Chapter

Lexical borrowings from the New World

Steven N. Dworkin

in A History of the Spanish Lexicon

Published in print June 2012 | ISBN: 9780199541140
Published online September 2012 | e-ISBN: 9780191741395 | DOI: http://dx.doi.org/10.1093/acprof:oso/9780199541140.003.0010
                   Lexical borrowings from the New World

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This chapter examines the entry and subsequent diffusion and incorporation of New World vocabulary from the native languages of the New World into early modern Spanish. In the New World, speakers of Spanish encountered languages with which they had not even a minimum degree of familiarity. At the outset communication was at best rudimentary. Early borrowings from these languages entered Peninsular Spanish via written reports from the New World. The overwhelming majority of indigenous lexical items that entered Peninsular and New World Spanish are nouns designating realities of the local physical terrain, flora, fauna, foods, dress, customs, indigenous social organization, etc. Only a relatively small number of words from the New World took root in Spain. The proposed New World origin of some items (e.g. tabaco, poncho) remains controversial.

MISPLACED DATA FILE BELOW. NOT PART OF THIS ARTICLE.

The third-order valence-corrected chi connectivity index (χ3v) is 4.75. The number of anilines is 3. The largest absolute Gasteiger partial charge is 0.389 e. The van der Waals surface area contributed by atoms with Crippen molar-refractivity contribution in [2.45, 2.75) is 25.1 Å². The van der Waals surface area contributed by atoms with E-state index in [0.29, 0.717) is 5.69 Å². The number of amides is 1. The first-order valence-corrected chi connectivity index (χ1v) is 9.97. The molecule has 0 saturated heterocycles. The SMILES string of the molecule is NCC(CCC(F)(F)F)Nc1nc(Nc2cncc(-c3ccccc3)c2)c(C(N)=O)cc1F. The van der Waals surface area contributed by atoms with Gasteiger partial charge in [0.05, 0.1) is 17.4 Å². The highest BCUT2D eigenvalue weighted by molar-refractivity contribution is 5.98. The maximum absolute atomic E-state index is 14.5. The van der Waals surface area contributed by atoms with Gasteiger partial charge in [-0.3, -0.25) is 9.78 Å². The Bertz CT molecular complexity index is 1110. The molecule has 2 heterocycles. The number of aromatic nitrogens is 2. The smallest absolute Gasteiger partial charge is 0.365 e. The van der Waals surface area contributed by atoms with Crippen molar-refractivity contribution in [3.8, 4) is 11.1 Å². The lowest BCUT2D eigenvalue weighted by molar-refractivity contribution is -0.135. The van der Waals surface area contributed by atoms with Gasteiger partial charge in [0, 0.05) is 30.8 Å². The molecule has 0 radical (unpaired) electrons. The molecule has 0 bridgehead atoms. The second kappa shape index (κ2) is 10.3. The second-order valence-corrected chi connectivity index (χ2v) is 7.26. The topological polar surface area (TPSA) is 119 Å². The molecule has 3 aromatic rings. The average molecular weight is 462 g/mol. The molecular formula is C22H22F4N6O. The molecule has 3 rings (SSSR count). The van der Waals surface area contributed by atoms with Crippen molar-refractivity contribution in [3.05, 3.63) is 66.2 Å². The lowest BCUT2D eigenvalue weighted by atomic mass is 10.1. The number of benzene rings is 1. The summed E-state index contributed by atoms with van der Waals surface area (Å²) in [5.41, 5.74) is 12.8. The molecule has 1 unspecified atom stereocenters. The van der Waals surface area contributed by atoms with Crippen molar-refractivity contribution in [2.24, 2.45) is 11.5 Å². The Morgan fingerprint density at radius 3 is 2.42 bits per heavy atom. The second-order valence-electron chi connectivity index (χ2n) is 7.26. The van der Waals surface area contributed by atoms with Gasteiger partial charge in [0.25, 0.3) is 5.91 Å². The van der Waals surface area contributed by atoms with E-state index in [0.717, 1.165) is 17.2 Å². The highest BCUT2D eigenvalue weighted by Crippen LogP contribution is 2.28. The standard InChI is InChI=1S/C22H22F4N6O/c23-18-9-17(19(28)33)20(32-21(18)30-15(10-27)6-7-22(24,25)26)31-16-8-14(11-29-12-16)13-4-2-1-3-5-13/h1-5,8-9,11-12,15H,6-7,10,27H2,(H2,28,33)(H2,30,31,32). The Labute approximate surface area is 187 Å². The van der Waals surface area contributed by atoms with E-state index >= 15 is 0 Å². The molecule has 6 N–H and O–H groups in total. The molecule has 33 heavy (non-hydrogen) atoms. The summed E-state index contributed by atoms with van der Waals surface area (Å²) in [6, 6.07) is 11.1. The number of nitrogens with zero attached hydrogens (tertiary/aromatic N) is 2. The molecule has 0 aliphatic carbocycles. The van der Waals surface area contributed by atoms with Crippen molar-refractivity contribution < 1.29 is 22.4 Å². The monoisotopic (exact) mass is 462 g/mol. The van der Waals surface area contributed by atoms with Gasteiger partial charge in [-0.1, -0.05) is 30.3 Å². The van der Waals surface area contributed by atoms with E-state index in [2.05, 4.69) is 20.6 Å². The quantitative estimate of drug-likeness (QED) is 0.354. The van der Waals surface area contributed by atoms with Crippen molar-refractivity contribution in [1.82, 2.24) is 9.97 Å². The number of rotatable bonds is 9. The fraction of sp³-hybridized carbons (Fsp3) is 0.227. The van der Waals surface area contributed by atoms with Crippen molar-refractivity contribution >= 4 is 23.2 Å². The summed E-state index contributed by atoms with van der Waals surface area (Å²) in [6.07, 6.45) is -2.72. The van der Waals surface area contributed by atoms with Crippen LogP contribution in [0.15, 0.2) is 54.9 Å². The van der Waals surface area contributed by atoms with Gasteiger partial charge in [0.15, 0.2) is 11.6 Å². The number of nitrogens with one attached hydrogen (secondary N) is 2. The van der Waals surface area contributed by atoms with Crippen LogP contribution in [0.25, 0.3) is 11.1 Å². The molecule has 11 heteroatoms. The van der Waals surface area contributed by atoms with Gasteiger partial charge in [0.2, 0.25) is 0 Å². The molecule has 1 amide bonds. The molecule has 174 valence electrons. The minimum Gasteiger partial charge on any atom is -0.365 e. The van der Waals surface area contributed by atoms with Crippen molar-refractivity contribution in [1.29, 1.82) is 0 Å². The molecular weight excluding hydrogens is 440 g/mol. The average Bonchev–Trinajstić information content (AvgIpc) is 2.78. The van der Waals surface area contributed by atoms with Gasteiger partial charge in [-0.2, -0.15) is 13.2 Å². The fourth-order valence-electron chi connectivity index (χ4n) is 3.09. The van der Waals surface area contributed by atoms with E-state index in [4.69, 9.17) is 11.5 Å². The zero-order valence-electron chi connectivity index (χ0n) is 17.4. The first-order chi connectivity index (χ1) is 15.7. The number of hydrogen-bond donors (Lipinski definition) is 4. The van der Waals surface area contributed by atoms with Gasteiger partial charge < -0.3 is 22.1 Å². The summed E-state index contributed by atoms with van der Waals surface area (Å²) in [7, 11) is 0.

Keywords: New World loanwords; etymological controversies; lexical transmission; loanword incorporation

Chapter.  4292 words. 

Subjects: Historical and Diachronic Linguistics

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